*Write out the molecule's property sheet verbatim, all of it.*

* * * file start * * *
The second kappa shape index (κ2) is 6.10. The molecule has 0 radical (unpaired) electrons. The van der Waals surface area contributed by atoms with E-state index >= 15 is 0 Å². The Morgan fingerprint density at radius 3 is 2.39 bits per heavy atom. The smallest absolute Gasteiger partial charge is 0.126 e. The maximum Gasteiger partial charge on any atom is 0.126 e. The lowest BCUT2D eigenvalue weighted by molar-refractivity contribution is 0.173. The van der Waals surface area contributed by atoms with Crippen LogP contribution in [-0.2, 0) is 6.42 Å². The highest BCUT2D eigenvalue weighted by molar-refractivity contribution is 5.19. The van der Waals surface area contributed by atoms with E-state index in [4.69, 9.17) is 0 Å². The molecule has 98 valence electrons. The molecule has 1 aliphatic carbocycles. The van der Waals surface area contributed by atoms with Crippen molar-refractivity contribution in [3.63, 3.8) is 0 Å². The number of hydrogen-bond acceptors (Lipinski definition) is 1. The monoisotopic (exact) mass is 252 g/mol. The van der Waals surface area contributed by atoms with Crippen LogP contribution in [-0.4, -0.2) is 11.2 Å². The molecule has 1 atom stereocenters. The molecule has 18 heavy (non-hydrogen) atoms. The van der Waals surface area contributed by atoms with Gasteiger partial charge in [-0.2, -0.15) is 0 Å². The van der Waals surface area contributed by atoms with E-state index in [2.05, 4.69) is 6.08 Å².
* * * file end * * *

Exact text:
The second kappa shape index (κ2) is 6.10. The molecule has 0 radical (unpaired) electrons. The van der Waals surface area contributed by atoms with E-state index >= 15 is 0 Å². The Morgan fingerprint density at radius 3 is 2.39 bits per heavy atom. The smallest absolute Gasteiger partial charge is 0.126 e. The maximum Gasteiger partial charge on any atom is 0.126 e. The lowest BCUT2D eigenvalue weighted by molar-refractivity contribution is 0.173. The van der Waals surface area contributed by atoms with Crippen LogP contribution in [-0.2, 0) is 6.42 Å². The highest BCUT2D eigenvalue weighted by molar-refractivity contribution is 5.19. The van der Waals surface area contributed by atoms with E-state index in [4.69, 9.17) is 0 Å². The molecule has 98 valence electrons. The molecule has 1 aliphatic carbocycles. The van der Waals surface area contributed by atoms with Crippen molar-refractivity contribution in [3.63, 3.8) is 0 Å². The number of hydrogen-bond acceptors (Lipinski definition) is 1. The monoisotopic (exact) mass is 252 g/mol. The van der Waals surface area contributed by atoms with Crippen LogP contribution in [-0.4, -0.2) is 11.2 Å². The molecule has 1 atom stereocenters. The molecule has 18 heavy (non-hydrogen) atoms. The van der Waals surface area contributed by atoms with Gasteiger partial charge in [-0.2, -0.15) is 0 Å². The van der Waals surface area contributed by atoms with E-state index in [2.05, 4.69) is 6.08 Å².